The key to achieving team alignment
Ever wondered why your team might be struggling to stay on the same page as each other? The problem could lie in the way that your expectations are communicated and understood by your team members.
All people – including all leaders – have a set of values and a set of expectations. While the values are the driving, more internal force behind all of our actions, our expectations exist externally and should be plain for everyone to see; expectations are the behavioural boundaries that ensure a great working relationship between you and your team.
What happens when there are no clear expectations?
You’ve likely experienced it in one way or another before; when there aren’t clear boundaries and expectations, team members can lose their way and tension builds between the leader and team members. With everyone working to their own standards, rather than a collective standard, the results can be varied, disappointing or off the mark altogether. When chaotic results start coming through, they can leave leaders and team members alike feeling frustrated and annoyed at each other – hardly the makings for a unified team.
So, how do you get your whole team on board with your expectations?
The start of the year is a great time to have an intentional chat with your team to outline expectations. The holidays are the perfect time to reflect on the way your team operates and this time for reflection is the perfect excuse to bring the topic up in the first few weeks back at work. This is the time to not only be intentional but to be speaking with clarity – be sure that there is no ambiguity in your message and that your expectations are clearly understood by all.
Remind your team regularly
A lengthy chat at the beginning of the year is a great chance to really outline each expectation, but it’s good to remind everyone every chance you get. Whether this is in meetings or in less formal conversations, it’s important to not just tell your team once and then let them forget. Reminding them constantly means that you are giving them their best chance to get it right and you’re giving your team the best chance of succeeding.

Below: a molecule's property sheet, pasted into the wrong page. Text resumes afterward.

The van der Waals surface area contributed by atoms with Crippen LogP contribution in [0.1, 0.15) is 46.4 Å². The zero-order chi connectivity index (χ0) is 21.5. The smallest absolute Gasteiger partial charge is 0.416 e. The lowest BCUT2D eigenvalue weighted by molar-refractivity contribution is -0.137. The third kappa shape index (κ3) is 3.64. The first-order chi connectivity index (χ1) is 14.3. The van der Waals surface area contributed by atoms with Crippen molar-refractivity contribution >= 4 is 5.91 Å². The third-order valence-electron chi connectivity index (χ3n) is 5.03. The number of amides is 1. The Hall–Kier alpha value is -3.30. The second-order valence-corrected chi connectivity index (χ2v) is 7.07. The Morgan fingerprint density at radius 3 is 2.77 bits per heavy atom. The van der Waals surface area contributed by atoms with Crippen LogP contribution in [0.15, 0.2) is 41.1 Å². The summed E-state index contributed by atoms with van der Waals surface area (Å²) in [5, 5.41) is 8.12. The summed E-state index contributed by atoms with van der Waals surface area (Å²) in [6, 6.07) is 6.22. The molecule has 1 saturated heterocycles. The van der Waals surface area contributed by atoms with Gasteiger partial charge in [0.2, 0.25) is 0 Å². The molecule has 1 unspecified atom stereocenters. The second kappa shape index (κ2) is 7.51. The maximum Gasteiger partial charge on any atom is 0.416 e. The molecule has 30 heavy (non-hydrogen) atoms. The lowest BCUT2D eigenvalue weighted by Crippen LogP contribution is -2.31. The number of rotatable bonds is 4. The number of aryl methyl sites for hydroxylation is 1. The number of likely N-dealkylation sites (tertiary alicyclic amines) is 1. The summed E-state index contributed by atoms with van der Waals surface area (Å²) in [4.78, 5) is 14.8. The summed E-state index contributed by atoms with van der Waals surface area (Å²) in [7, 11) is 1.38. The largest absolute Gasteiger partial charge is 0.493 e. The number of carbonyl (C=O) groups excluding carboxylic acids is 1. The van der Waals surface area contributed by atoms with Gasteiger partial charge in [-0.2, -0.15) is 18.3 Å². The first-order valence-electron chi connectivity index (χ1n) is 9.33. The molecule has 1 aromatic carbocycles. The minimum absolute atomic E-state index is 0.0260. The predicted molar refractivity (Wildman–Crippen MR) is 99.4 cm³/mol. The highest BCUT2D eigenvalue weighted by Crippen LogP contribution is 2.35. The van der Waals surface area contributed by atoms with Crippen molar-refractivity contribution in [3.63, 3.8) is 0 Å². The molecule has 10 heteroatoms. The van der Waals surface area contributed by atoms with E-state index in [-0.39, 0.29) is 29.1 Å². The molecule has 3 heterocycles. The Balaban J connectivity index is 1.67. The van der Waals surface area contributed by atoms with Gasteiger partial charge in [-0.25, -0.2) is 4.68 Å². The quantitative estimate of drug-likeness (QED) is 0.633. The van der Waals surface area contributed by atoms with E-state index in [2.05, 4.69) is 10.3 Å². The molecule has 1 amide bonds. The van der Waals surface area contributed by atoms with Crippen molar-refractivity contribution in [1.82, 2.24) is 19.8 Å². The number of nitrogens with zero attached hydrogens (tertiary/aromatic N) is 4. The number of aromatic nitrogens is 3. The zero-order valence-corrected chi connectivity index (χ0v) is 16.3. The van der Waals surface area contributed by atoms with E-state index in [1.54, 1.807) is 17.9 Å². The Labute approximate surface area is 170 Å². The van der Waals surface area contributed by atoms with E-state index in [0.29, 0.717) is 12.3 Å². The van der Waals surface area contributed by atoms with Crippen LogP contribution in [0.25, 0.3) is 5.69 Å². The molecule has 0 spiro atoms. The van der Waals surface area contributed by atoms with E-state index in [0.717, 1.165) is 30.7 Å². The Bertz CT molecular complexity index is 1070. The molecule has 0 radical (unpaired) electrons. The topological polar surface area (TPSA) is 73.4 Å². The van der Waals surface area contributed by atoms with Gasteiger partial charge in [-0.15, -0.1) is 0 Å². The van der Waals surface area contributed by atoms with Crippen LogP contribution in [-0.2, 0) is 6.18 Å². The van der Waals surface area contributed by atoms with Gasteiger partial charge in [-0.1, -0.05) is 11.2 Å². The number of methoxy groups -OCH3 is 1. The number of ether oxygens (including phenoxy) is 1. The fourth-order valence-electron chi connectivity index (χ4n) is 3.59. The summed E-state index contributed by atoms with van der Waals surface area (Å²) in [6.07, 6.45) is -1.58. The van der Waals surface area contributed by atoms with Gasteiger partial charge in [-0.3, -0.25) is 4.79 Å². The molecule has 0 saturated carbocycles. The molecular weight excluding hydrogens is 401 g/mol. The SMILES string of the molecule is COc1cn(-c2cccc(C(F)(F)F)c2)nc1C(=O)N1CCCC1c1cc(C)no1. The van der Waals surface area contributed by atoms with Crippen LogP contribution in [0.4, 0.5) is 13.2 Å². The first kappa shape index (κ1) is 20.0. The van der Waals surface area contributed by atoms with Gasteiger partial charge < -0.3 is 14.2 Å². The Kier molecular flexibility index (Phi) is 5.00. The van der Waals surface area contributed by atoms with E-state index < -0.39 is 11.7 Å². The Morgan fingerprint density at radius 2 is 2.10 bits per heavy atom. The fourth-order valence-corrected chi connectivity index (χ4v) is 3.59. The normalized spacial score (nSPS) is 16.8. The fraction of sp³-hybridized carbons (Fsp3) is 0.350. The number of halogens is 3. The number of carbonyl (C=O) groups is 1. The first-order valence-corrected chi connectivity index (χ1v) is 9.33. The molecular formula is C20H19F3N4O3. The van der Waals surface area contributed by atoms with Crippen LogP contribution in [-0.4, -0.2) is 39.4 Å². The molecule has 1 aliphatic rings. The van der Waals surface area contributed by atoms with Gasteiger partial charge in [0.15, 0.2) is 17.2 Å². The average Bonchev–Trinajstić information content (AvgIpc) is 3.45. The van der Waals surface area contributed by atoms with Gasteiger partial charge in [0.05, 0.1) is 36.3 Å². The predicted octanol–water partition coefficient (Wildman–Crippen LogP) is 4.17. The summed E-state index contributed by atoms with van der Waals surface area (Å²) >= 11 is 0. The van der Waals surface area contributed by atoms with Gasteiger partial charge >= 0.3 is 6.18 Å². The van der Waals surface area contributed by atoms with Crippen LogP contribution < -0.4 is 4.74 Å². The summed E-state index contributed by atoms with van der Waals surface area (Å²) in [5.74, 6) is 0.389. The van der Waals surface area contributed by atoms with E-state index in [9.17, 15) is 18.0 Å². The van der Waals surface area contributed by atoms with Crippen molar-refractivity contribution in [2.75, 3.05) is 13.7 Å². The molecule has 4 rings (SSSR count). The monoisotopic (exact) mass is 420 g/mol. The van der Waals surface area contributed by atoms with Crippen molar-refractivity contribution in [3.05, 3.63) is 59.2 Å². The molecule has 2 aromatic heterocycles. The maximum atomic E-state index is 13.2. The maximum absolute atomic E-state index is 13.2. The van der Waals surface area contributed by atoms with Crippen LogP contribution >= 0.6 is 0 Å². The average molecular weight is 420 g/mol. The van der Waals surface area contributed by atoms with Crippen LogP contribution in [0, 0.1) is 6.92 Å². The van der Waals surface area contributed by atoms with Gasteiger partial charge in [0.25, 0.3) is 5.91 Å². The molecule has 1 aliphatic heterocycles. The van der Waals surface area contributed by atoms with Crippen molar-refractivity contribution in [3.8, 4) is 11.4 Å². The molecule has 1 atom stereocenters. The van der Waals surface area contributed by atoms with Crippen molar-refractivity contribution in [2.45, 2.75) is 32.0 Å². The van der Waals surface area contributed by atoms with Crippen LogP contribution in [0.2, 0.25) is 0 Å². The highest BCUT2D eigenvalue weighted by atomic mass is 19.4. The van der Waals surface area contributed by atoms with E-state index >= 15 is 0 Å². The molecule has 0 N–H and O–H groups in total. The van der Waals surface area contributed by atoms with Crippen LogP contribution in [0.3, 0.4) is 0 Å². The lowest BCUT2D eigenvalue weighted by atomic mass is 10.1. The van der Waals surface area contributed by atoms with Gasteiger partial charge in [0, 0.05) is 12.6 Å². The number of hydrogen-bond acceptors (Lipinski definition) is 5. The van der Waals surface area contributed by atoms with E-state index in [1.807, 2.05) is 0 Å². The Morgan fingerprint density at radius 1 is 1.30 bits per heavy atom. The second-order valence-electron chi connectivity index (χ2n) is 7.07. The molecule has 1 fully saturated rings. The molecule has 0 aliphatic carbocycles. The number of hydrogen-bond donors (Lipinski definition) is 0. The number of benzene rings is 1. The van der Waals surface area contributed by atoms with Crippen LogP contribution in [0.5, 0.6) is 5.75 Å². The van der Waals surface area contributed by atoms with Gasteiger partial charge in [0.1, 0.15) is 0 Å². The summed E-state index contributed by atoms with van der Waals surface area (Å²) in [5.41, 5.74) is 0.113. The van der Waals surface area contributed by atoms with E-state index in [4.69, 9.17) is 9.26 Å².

Walk the talk
Is there anything quite so disheartening as a leader that doesn’t lead? As a leader, if you have expectations, you have to be prepared to meet them yourself. If you expect your team to be punctual when it comes to meetings, but you haven’t shown up to a meeting on time in the last few months, it might be time to look at your own behaviour. You have to walk your expectations.
Have difficult conversations
Of course, there may be times when the the expectations of your team are not being met. . When members of your team aren’t meeting your expectations, don’t shy away from having those difficult conversations. This is a time to troubleshoot, to really get to the root of the problem and make sure that they are able to leave the conversation with a clearer understanding of your expectations.
Reward met expectations
Met expectations don’t need to be rewarded every step of the way, but at the end of the year – financial or calendar – make sure you take the time to acknowledge and reward your team for their dedication to meeting your expectations. It could be just the thing your team needs to spur them on for the next year!
If your team has hit a rough patch or is struggling to stay on the same page as they approach their work, it might be time to start being clearer and more intentional with your expectations. People Make the Difference can help. To find out more, visit www.pmtd.com.au or call us on 0412 333 415. Our online leadership training videos start from $99 for a year’s access, with new video training added each quarter. Great value if you’re committed to growing your leadership potential.